Asking Questions – why is it so hard?

How hard can it be to make a podcast?  Surely, all you have to do is choose a theme. find someone who is willing to talk on this theme, and then ask them questions. The guest then provides the answers. Job done!  Many podcasts have used this answer providing format. 

But what if you don’t want answers? What if, instead of providing your listeners with opinions or ready made solutions to a given inquiry, you would really like to support their ability to generate inquiry itself?  

Asking better questions is a skill we all need to develop for all areas of our life, and for long-living infrastructure decisions in a rapidly changing world it is critical.  These decisions impact the lives of many thousands, if not millions, of people and for many decades to come. Once built, they often cannot be un-built except at incredible cost, damage to the environment, and waste of resources. Moreover the ongoing costs of such structures are, as we know, determined by actions taken at the very earliest stages of decision making, when knowledge is lowest!

Some existing solutions will continue to be relevant as the world changes and others will not but how can we tell which is which?  Only by asking questions.  New questions.   Different questions.   Lots of questions!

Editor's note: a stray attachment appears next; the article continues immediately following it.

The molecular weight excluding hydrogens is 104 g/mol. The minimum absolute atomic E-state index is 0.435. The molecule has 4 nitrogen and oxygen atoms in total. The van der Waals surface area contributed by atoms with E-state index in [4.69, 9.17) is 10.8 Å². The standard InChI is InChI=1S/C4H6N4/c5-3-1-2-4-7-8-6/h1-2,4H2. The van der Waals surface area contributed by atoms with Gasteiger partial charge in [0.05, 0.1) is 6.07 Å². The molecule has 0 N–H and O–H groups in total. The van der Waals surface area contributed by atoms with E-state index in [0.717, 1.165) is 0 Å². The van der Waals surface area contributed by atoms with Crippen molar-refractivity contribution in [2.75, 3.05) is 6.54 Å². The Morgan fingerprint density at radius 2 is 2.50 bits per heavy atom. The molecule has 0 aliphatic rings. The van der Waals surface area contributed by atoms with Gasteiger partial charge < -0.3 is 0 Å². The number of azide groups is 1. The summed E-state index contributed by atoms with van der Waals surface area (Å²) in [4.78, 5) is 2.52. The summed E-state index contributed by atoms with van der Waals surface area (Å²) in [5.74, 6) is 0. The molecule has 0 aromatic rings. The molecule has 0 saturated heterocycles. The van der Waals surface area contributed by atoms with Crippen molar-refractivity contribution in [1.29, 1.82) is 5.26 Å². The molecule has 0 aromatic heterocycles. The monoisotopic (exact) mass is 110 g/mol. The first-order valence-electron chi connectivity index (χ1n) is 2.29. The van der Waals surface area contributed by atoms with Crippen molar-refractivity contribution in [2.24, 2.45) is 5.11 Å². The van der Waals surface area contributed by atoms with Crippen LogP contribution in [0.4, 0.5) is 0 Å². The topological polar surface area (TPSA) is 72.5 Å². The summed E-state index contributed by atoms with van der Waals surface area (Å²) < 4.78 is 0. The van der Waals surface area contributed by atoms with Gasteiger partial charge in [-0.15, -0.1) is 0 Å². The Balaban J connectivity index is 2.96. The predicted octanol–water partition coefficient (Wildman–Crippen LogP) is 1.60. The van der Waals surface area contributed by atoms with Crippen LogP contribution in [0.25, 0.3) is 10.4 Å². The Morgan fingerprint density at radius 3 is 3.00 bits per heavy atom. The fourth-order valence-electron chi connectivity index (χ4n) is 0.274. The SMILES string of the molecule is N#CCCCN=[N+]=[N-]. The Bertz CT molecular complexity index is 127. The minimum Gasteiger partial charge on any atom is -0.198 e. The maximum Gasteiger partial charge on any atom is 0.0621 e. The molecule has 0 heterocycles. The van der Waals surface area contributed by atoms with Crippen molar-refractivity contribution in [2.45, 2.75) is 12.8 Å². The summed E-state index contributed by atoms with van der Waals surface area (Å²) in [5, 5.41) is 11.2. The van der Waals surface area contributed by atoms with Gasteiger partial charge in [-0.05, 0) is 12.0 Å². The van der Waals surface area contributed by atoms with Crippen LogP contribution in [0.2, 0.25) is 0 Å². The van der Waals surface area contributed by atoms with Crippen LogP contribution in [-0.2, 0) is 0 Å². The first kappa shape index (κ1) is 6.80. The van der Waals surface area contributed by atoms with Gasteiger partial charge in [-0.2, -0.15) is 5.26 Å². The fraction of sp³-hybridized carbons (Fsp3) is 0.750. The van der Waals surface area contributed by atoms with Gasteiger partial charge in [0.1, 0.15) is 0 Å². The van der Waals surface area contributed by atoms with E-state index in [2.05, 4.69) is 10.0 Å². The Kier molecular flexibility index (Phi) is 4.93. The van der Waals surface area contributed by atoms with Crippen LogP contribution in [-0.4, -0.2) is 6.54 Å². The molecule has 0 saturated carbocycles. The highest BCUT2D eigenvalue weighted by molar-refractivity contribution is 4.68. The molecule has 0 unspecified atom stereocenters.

If we ask the same questions we have asked before, we will get the same answers. And if we ask the same questions – blindly – simply because we have always asked them, we will not even be aware of the mistakes we may be making.

But question asking is hard.   

Surely not!  Any parent knows that young children ask questions naturally – and inexhaustibly!  However,  at some stage, parents get worn out with continual questions, many of which they do not find themselves capable of answering –  ‘why is the sky blue?’ ‘why do people die?’ etc.     So mothers start to say ‘Ask your father!’  and fathers say ‘Ask your mother!’  and both say ‘Not now, I’m busy’.  In other words we actively discourage question asking at home.